Denis Alexander writes a provocative paper entitled "Is Intelligent Design Biblical?" in which he argues (quite persuasively in my mind) that it is not. In it, he notes some peculiarities about the current movement:
For whereas traditional design arguments perceive the whole universe to be created by God, ID proponents argue that certain components of the world around us are designed whereas others are not. [William] Dembski suggests that the universe may be likened to an oil painting. Some parts of the painting result from 'natural causes' whereas other parts are due to 'design'.
As he correctly points out:
One of the striking characteristics of the Biblical doctrine of creation is that God is described as the author of the whole created order without exception, both in its origins and in its on-going sustaining...The Bible therefore has no concept of 'nature' for the simple reason that the term is redundant.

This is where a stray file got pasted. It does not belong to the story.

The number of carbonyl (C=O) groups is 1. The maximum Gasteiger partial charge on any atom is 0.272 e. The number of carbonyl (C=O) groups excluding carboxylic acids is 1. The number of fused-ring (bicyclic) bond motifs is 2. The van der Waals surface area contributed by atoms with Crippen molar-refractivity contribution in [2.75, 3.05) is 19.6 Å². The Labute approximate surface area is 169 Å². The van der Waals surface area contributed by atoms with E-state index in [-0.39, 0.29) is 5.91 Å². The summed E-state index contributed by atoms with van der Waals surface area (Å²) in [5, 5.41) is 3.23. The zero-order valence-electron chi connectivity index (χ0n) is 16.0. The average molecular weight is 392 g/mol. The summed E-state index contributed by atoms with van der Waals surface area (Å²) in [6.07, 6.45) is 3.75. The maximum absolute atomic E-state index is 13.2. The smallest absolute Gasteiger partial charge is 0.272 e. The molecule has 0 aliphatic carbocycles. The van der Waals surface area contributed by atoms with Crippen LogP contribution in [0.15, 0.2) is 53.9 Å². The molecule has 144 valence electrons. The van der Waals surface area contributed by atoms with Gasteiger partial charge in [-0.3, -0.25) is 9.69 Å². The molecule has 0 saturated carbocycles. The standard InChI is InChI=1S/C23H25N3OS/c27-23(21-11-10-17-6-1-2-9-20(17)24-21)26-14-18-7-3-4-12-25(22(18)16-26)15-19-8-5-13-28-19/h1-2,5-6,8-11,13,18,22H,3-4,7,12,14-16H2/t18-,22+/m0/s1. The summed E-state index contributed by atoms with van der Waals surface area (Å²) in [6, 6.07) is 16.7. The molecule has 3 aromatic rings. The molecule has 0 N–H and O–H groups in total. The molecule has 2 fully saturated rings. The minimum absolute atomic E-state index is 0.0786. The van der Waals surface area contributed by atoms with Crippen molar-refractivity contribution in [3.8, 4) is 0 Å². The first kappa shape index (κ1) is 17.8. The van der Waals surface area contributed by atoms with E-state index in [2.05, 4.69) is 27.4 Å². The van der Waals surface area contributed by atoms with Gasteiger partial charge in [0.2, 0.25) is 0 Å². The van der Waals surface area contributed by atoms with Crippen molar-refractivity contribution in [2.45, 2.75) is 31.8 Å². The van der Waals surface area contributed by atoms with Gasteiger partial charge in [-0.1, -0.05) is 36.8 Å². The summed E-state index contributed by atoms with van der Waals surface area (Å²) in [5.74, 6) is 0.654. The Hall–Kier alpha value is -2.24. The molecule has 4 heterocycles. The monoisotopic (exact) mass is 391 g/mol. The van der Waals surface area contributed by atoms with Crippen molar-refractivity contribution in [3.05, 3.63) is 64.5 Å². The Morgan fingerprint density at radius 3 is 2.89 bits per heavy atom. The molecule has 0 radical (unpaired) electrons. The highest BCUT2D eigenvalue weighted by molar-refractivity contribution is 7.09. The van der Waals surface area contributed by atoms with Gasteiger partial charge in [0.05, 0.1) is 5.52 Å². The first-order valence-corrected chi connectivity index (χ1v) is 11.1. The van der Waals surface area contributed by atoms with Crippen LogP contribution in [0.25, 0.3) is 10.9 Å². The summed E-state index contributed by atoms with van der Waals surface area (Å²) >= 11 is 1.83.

He suggests that there are four ways in which ID is unscientific. 1. It proposes a split creation, 2. It uses "God of the Gaps" arguments." 3. It proposes that the designer not necessarily be the God of the Bible or that there even be a God at all. 4. It suggests that organisms that are responsible for great suffering in humans (the bacterial flagellum for example) are intelligently designed, making God out to be cruel.
I am not sure I agree with the last one but that likely stems from my belief that God has created a self-sustaining universe in which all parts are necessary. He is exactly right about the "God of the Gaps" argument. Kenneth Miller points that out in Finding Darwin's God. For me, that is a fatal flaw. Read the whole thing.